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Is my build retro enough?
Yes. Were nearly in 2010 ffs! 10%  10%  [ 5 ]
Yes. Were nearly in 2010 ffs! 10%  10%  [ 5 ]
Yes. Were nearly in 2010 ffs! 10%  10%  [ 5 ]
Yes. Were nearly in 2010 ffs! 10%  10%  [ 5 ]
Well its kinda retro modernised... 13%  13%  [ 7 ]
NO 12%  12%  [ 6 ]
Its somewhere in between mate but still very cool ;) 37%  37%  [ 19 ]
Total votes : 52
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PostPosted: Sun Oct 11, 2009 2:45 pm 
retrobike rider / Gold Trader
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eh?!

you cant change frame now after all this work and updates!

remove the brake bosses if youre going for disc conversion, but try not to get so obsessed with the weight factor, its never going to be super light. But it will give you a lovely compliant ride, and look nice and clean.

they did a great job removing that dent.


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PostPosted: Sun Oct 11, 2009 5:08 pm 
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KeepItSteel wrote:
eh?!

you cant change frame now after all this work and updates!

remove the brake bosses if youre going for disc conversion, but try not to get so obsessed with the weight factor, its never going to be super light. But it will give you a lovely compliant ride, and look nice and clean.

they did a great job removing that dent.


Your right an I will probably keep the frame for quite a while yet. Besides I can get the overall bike weight down further with a few little upgrades. In time I'd like to get it down below 22lb. As it is this will be a good 2lb lighter than my last Cindercone and that never felt heavy at all.


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PostPosted: Fri Oct 16, 2009 8:36 pm 
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Im a little miffed.

A guy I was chatting to wont have it that his bike could come in under 24lb. He seems to think somewhere in the region of 25.5lb would be more realistic. WTF? So his assumption is more of an accurate prediction than a fully itemised spreadsheet with actual component weights. To tell you the truth I'll be pissed off if its over 24lb - seriously.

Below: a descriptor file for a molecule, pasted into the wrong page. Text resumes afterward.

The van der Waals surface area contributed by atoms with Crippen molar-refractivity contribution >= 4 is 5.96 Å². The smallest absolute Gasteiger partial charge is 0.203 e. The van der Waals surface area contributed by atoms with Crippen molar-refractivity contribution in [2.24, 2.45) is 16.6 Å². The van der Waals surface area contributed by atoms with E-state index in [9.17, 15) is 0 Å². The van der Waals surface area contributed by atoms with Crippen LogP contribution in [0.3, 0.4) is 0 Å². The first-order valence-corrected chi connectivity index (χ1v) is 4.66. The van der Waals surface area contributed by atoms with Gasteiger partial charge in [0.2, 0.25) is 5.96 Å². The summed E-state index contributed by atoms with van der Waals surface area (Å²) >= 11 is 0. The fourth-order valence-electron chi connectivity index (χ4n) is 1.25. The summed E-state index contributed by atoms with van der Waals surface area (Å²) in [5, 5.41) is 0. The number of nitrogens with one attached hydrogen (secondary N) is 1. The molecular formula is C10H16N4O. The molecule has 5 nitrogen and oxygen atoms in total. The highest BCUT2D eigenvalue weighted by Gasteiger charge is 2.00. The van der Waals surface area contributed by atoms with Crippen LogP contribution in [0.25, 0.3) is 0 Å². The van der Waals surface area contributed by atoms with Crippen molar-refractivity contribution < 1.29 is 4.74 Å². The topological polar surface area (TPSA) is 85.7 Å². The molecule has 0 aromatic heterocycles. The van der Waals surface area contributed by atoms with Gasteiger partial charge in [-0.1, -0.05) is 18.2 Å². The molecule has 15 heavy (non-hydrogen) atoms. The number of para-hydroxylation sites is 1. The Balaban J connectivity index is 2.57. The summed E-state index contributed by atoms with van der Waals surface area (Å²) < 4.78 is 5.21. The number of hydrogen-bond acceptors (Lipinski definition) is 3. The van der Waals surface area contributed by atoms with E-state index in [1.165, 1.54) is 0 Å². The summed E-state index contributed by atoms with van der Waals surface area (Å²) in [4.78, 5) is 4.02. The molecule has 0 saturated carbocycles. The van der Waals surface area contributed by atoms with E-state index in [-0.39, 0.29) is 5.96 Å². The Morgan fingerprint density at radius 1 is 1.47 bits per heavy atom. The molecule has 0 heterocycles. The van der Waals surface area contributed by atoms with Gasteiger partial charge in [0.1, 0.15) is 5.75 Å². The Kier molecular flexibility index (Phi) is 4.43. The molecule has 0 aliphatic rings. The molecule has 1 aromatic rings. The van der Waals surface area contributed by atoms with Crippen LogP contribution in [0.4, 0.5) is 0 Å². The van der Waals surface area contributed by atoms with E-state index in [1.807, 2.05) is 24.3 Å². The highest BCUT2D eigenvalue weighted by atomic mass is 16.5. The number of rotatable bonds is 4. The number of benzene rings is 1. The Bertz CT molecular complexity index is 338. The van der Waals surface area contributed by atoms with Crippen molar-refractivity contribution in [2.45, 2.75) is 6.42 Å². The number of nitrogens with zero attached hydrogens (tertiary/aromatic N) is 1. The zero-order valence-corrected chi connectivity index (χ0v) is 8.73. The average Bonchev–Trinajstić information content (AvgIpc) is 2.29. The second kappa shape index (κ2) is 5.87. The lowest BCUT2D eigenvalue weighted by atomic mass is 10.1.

Is it that hard to accept that a steel framed bike could weigh less than 23lb with suspension and disk brakes?

Or am I kidding myself?


What do you reckon it will weigh?


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PostPosted: Fri Oct 16, 2009 9:16 pm 
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I just put the frame on the Gf's kitchen scales and it came in @ 2100g. Not bad. :)


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PostPosted: Fri Oct 16, 2009 9:32 pm 
retrobike rider / Gold Trader
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dude....youre obsessed.

8)


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PostPosted: Fri Oct 16, 2009 10:14 pm 
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:wink:


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 Post subject:
PostPosted: Sat Oct 17, 2009 9:39 am 
Special Retro Guru
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mikesnowdon wrote:
Im a little miffed.

A guy I was chatting to wont have it that his bike could come in under 24lb. He seems to think somewhere in the region of 25.5lb would be more realistic. WTF? So his assumption is more of an accurate prediction than a fully itemised spreadsheet with actual component weights. To tell you the truth I'll be pissed off if its over 24lb - seriously.

Is it that hard to accept that a steel framed bike could weigh less than 23lb with suspension and disk brakes?

Or am I kidding myself?


What do you reckon it will weigh?


"Lighten up, Francis"

(Kudos if you can name the film)